Department of Geography | office tel: 614-292-2573 | office: 1144 Derby


critical human geography, poststructural theory, critical epistemology, governance of neoliberal life, social in/justice, critical data studies, subjectivities

current research

As a critical human geographer I ask: how can critiques of our social, political, economic, and cultural environment offer insights into how to produce change? How are people governed and enrolled in a wide range of societal projects (e.g. neoliberalism, segregation,  digitalization, and many more), and what are the prospects for resistance? What is the relation between subjectivity and change? Underscoring these questions is a concern for the relation between individuals and larger-scale phenomena (firms, institutions, societal projects) and an interconnected view of social, political, economic, and cultural processes.
Recently I have directed the general approach above to  identifying, contextualizing, and explaining a new, digital regime of life and work that entails new modes of exploitation, notably of digital labor via various forms of crowdsourcing and firms’ covert capture of consumers’ personal data as they produce a digital footprint through their daily internet practices. I am interested how firms have capitalized on the digital infrastructure and the resultant capital-labor relation, as well as in the affordances of the digital infrastructure for ordinary people in new modes of digital resistance.

selected publications

2020  Conjunctural Insurrections: Critical research in times of rupture. Antipode Online,
2020 Precarity at the nexus of governmentality and sovereignty: entangled fields of power and political subjectivity. In Precarity and international relations, ed. R. Vij, T. Kazi and E. Wynne-Hughes. Palgrave, forthcoming.
2020, with D. Bose. The ordinariness of struggle and exclusion: a view from across the north-south urban ‘divide’. Cambridge Journal of Regions, Economy, and Society, forthcoming.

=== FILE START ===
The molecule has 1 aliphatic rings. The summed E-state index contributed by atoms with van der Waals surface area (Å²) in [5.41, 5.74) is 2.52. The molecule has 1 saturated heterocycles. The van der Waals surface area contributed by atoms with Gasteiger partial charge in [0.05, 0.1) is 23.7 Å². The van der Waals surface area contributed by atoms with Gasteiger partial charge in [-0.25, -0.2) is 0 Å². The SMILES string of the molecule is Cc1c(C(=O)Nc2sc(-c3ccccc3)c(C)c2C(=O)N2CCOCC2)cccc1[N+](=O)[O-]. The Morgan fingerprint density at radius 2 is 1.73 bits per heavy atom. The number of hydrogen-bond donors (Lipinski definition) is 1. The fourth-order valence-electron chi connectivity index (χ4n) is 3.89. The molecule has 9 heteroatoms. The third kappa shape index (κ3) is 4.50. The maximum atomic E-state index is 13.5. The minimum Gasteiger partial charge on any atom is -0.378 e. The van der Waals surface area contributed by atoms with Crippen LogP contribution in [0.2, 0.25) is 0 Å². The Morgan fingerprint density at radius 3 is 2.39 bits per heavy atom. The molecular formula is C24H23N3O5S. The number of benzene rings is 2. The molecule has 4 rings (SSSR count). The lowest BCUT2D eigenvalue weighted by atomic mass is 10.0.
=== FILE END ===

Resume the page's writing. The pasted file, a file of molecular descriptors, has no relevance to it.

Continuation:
2020 Unbounding ‘states of exception’, reconceptualizing precarity. Space and Polity,
2020 Dispossessed prosumption, crowdsourcing, and the digital regime of work. New Formations, DOI:10.3898/NEWF:99.03.2019.
2018  Algorithmic affordances for productive resistance. Big Data and Society 5: 1-13.
2017  Paradoxes, problems and potentialities of online work platforms. World Organisation, Labour and Globalisation 11: 21-38.
2017 A relational approach to an analytics of resistance: towards a humanity of care for the infirm elderly – a Foucauldian examination of possibilities. Foucault Studies 23: 109-140.
2017 Open innovation and its discontents. Geoforum 80: 61-71.
2016 The governance of crowdsourcing: rationalities of the new exploitation: Environment and Planning A 48: 2182-2180.
2015 Post/neo/liberalism in relational perspective. Political Geography 48: 37-48 (with C. Hartmann).
2014 “The openness paradigm.” New Left Review 89: 89-100.
2014. Delivering on poststructural ontologies: epistemological challenges and strategies. ACME: An International E-Journal for Critical Geographies 13: 589-598.
2011 Governmentality as epistemology. Annals, Association of American Geogrpahers, 101: 537-560.
2011 Interpreting racial formation and multiculturalism in a high school: towards a constructive deployment of two approaches to critical race theory. Antipode 43: 1250-1280 (with C. Riley).
 2010 Bringing the everyday in the culture/creativity discourse. Human Geography 3: 49-59.